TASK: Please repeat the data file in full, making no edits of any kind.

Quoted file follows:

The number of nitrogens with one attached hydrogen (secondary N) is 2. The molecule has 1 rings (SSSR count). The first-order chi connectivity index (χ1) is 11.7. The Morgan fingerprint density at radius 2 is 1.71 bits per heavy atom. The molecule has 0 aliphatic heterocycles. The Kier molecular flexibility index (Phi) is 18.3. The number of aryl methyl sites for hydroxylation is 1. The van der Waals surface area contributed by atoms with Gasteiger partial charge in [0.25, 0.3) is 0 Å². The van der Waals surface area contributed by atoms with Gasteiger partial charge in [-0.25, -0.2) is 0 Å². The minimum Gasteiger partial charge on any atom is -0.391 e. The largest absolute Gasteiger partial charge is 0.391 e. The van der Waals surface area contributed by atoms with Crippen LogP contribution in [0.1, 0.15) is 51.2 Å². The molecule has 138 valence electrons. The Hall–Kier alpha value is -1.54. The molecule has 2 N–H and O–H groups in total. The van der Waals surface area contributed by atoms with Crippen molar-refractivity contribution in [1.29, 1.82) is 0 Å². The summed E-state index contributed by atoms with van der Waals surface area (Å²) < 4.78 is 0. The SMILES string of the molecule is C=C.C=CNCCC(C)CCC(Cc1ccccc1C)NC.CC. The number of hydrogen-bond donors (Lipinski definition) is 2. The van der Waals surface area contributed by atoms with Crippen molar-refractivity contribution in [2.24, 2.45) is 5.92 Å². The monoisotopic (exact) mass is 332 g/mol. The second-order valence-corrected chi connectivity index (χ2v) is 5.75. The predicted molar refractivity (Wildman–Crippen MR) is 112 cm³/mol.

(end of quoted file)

The number of nitrogens with one attached hydrogen (secondary N) is 2. The molecule has 1 rings (SSSR count). The first-order chi connectivity index (χ1) is 11.7. The Morgan fingerprint density at radius 2 is 1.71 bits per heavy atom. The molecule has 0 aliphatic heterocycles. The Kier molecular flexibility index (Phi) is 18.3. The number of aryl methyl sites for hydroxylation is 1. The van der Waals surface area contributed by atoms with Gasteiger partial charge in [0.25, 0.3) is 0 Å². The van der Waals surface area contributed by atoms with Gasteiger partial charge in [-0.25, -0.2) is 0 Å². The minimum Gasteiger partial charge on any atom is -0.391 e. The largest absolute Gasteiger partial charge is 0.391 e. The van der Waals surface area contributed by atoms with Crippen LogP contribution in [0.1, 0.15) is 51.2 Å². The molecule has 138 valence electrons. The Hall–Kier alpha value is -1.54. The molecule has 2 N–H and O–H groups in total. The van der Waals surface area contributed by atoms with Crippen molar-refractivity contribution in [1.29, 1.82) is 0 Å². The summed E-state index contributed by atoms with van der Waals surface area (Å²) < 4.78 is 0. The SMILES string of the molecule is C=C.C=CNCCC(C)CCC(Cc1ccccc1C)NC.CC. The number of hydrogen-bond donors (Lipinski definition) is 2. The van der Waals surface area contributed by atoms with Crippen molar-refractivity contribution in [2.24, 2.45) is 5.92 Å². The monoisotopic (exact) mass is 332 g/mol. The second-order valence-corrected chi connectivity index (χ2v) is 5.75. The predicted molar refractivity (Wildman–Crippen MR) is 112 cm³/mol.